University Of South Carolina Study Discovers Cervical Cancer Subtype


The American Cancer Society has estimated that there are almost 13,000 women in America that would be diagnosed with invasive cervical cancer. This was the recorded number in 2016 alone. Plus, there is a recorded 4,000 who are dying from the human papillomavirus (HPV) disease which is the cause of cervical cancer.

Now, the University of South Carolina researchers led by Carolyn E. Banister, Kim E. Creek, Phillip J. Buckhaults, Changlong Liu and Lucia Pirisi, found that there is a new sub-type of the HPV that are not susceptible to standard therapies (chemotherapy and radiation therapy).

According to Banister, currently, cervical cancer patients are being treated in a uniform manner with the use of standard chemotherapy and radiation treatments. However, 33 percent of these patients are not responding to the standard procedures, as reported by EurekAlert!

This is because there is a sub-type of cervical cancer that has different genetic features. This means that these cervical cancer patients may benefit from a different form of treatment instead. The University of South Carolina researchers analyzed 255 cervical cancer samples and found that there are two HPB oncogenes, thought to be important for cervical cancer growth, which were at either higher levels or little to nothing, as published in Impact Journals.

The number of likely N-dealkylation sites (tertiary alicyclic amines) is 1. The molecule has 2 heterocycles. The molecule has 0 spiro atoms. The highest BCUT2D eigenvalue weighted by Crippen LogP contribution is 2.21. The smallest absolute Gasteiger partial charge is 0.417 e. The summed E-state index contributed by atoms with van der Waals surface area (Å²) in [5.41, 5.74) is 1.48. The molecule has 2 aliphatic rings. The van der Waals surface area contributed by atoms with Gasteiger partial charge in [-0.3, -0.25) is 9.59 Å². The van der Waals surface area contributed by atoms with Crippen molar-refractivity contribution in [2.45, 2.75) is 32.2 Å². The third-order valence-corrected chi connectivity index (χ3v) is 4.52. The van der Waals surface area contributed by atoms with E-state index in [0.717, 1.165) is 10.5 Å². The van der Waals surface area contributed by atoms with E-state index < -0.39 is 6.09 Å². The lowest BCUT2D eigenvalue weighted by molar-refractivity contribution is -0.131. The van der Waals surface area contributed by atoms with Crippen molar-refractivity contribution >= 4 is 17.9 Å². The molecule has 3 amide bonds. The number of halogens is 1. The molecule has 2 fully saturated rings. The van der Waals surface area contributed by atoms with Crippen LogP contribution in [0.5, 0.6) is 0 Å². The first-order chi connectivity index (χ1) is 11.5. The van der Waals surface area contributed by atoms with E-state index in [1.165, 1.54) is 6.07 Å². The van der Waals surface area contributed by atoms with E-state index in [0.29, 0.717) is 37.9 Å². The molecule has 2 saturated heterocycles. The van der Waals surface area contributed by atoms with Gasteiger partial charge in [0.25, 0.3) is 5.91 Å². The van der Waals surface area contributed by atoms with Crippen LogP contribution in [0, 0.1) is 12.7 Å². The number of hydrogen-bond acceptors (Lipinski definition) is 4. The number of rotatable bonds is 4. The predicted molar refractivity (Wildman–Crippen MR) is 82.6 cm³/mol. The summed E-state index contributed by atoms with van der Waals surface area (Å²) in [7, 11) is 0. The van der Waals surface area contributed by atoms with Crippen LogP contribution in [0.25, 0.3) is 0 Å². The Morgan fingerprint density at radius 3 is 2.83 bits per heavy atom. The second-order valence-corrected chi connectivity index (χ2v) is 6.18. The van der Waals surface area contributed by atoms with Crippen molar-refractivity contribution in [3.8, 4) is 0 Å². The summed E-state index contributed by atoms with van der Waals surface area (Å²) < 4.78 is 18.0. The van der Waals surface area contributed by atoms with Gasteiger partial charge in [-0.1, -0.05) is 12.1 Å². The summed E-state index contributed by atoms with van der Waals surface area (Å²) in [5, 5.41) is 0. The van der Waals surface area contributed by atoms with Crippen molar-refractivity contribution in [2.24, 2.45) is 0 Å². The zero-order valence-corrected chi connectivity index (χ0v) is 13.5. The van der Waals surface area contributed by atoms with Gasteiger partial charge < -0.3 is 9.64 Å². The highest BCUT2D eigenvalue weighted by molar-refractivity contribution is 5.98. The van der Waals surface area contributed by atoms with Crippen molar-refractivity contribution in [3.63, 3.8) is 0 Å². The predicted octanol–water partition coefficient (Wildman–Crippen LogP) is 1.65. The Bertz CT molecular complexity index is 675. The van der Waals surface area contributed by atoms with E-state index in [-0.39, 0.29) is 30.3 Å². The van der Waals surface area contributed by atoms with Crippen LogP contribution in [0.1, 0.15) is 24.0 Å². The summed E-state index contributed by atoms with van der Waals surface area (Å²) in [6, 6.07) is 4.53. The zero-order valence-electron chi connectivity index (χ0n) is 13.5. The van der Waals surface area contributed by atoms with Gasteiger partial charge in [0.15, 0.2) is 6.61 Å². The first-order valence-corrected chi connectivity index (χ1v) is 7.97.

Banister now advises doctors managing cervical cancer patients to test for HPV oncogene expressions. After finding out the type of oncogene expression, they should consider personalized treatment of the HPV.

The study hopes to provide better treatment to the thousands of women affected by cervical cancer. According to the American Cancer Socitety, Latin and African-American women are more likely to develop the disease than Caucasian women in America. Banister and her team at the University of South Carolina are also looking for the genomic reason as to why this is so.

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